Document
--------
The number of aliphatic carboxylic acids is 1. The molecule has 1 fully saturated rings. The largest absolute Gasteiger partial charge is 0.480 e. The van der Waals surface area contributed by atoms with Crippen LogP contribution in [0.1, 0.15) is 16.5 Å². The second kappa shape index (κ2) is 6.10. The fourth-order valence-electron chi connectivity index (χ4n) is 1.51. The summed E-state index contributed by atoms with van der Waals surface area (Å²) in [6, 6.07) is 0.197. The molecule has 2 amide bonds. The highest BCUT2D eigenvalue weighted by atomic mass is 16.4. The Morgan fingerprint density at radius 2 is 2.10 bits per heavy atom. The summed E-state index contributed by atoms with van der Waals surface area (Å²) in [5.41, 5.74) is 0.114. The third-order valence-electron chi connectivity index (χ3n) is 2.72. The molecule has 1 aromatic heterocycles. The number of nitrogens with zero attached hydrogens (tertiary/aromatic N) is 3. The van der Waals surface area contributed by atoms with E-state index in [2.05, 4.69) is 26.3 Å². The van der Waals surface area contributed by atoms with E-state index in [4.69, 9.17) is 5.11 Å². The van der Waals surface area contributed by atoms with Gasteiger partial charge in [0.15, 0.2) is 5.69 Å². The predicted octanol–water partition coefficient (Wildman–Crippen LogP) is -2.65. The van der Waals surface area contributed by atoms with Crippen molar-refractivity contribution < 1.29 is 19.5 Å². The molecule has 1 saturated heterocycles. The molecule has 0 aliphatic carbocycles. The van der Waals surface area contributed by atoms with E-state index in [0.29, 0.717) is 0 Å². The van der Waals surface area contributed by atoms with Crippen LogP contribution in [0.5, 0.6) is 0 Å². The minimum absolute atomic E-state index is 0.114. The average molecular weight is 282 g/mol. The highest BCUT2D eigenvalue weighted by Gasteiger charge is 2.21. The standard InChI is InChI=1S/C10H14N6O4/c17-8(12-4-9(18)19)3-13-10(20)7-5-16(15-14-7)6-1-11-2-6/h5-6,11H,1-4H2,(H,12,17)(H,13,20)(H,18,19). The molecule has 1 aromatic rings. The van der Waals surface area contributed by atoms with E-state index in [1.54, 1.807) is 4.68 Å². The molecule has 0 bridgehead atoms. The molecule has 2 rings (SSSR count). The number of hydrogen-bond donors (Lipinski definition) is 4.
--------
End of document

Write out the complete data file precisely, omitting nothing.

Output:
The number of aliphatic carboxylic acids is 1. The molecule has 1 fully saturated rings. The largest absolute Gasteiger partial charge is 0.480 e. The van der Waals surface area contributed by atoms with Crippen LogP contribution in [0.1, 0.15) is 16.5 Å². The second kappa shape index (κ2) is 6.10. The fourth-order valence-electron chi connectivity index (χ4n) is 1.51. The summed E-state index contributed by atoms with van der Waals surface area (Å²) in [6, 6.07) is 0.197. The molecule has 2 amide bonds. The highest BCUT2D eigenvalue weighted by atomic mass is 16.4. The Morgan fingerprint density at radius 2 is 2.10 bits per heavy atom. The summed E-state index contributed by atoms with van der Waals surface area (Å²) in [5.41, 5.74) is 0.114. The third-order valence-electron chi connectivity index (χ3n) is 2.72. The molecule has 1 aromatic heterocycles. The number of nitrogens with zero attached hydrogens (tertiary/aromatic N) is 3. The van der Waals surface area contributed by atoms with E-state index in [2.05, 4.69) is 26.3 Å². The van der Waals surface area contributed by atoms with E-state index in [4.69, 9.17) is 5.11 Å². The van der Waals surface area contributed by atoms with Gasteiger partial charge in [0.15, 0.2) is 5.69 Å². The predicted octanol–water partition coefficient (Wildman–Crippen LogP) is -2.65. The van der Waals surface area contributed by atoms with Crippen molar-refractivity contribution < 1.29 is 19.5 Å². The molecule has 1 saturated heterocycles. The molecule has 0 aliphatic carbocycles. The van der Waals surface area contributed by atoms with E-state index in [0.29, 0.717) is 0 Å². The van der Waals surface area contributed by atoms with Crippen LogP contribution in [0.5, 0.6) is 0 Å². The minimum absolute atomic E-state index is 0.114. The average molecular weight is 282 g/mol. The highest BCUT2D eigenvalue weighted by Gasteiger charge is 2.21. The standard InChI is InChI=1S/C10H14N6O4/c17-8(12-4-9(18)19)3-13-10(20)7-5-16(15-14-7)6-1-11-2-6/h5-6,11H,1-4H2,(H,12,17)(H,13,20)(H,18,19). The molecule has 1 aromatic rings. The van der Waals surface area contributed by atoms with E-state index in [1.54, 1.807) is 4.68 Å². The molecule has 0 bridgehead atoms. The molecule has 2 rings (SSSR count). The number of hydrogen-bond donors (Lipinski definition) is 4.